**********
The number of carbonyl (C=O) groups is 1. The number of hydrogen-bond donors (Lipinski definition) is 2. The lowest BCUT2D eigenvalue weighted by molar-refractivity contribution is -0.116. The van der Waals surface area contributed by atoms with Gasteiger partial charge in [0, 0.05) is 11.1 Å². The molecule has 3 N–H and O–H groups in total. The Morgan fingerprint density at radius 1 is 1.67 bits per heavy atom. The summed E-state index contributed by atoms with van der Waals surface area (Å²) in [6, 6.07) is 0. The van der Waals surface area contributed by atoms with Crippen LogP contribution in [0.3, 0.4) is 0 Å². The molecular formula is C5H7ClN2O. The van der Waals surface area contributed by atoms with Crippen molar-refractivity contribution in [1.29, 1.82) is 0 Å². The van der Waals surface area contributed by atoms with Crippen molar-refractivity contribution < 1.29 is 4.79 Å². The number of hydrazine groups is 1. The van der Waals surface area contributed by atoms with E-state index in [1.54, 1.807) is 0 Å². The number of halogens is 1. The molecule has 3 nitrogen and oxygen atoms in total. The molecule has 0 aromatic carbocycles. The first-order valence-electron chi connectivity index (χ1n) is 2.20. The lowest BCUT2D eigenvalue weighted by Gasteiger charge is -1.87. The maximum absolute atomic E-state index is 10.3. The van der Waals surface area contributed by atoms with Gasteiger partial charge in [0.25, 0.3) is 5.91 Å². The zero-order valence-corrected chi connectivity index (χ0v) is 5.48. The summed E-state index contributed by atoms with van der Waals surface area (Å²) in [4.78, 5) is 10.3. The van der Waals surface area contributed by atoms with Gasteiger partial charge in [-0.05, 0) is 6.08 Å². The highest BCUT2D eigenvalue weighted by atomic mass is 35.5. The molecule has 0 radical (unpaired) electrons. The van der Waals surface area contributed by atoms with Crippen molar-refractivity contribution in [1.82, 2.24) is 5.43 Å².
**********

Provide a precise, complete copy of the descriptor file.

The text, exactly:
The number of carbonyl (C=O) groups is 1. The number of hydrogen-bond donors (Lipinski definition) is 2. The lowest BCUT2D eigenvalue weighted by molar-refractivity contribution is -0.116. The van der Waals surface area contributed by atoms with Gasteiger partial charge in [0, 0.05) is 11.1 Å². The molecule has 3 N–H and O–H groups in total. The Morgan fingerprint density at radius 1 is 1.67 bits per heavy atom. The summed E-state index contributed by atoms with van der Waals surface area (Å²) in [6, 6.07) is 0. The van der Waals surface area contributed by atoms with Crippen LogP contribution in [0.3, 0.4) is 0 Å². The molecular formula is C5H7ClN2O. The van der Waals surface area contributed by atoms with Crippen molar-refractivity contribution in [1.29, 1.82) is 0 Å². The van der Waals surface area contributed by atoms with Crippen molar-refractivity contribution < 1.29 is 4.79 Å². The number of hydrazine groups is 1. The van der Waals surface area contributed by atoms with E-state index in [1.54, 1.807) is 0 Å². The number of halogens is 1. The molecule has 3 nitrogen and oxygen atoms in total. The molecule has 0 aromatic carbocycles. The first-order valence-electron chi connectivity index (χ1n) is 2.20. The lowest BCUT2D eigenvalue weighted by Gasteiger charge is -1.87. The maximum absolute atomic E-state index is 10.3. The van der Waals surface area contributed by atoms with Gasteiger partial charge in [0.25, 0.3) is 5.91 Å². The zero-order valence-corrected chi connectivity index (χ0v) is 5.48. The summed E-state index contributed by atoms with van der Waals surface area (Å²) in [4.78, 5) is 10.3. The van der Waals surface area contributed by atoms with Gasteiger partial charge in [-0.05, 0) is 6.08 Å². The highest BCUT2D eigenvalue weighted by atomic mass is 35.5. The molecule has 0 radical (unpaired) electrons. The van der Waals surface area contributed by atoms with Crippen molar-refractivity contribution in [1.82, 2.24) is 5.43 Å².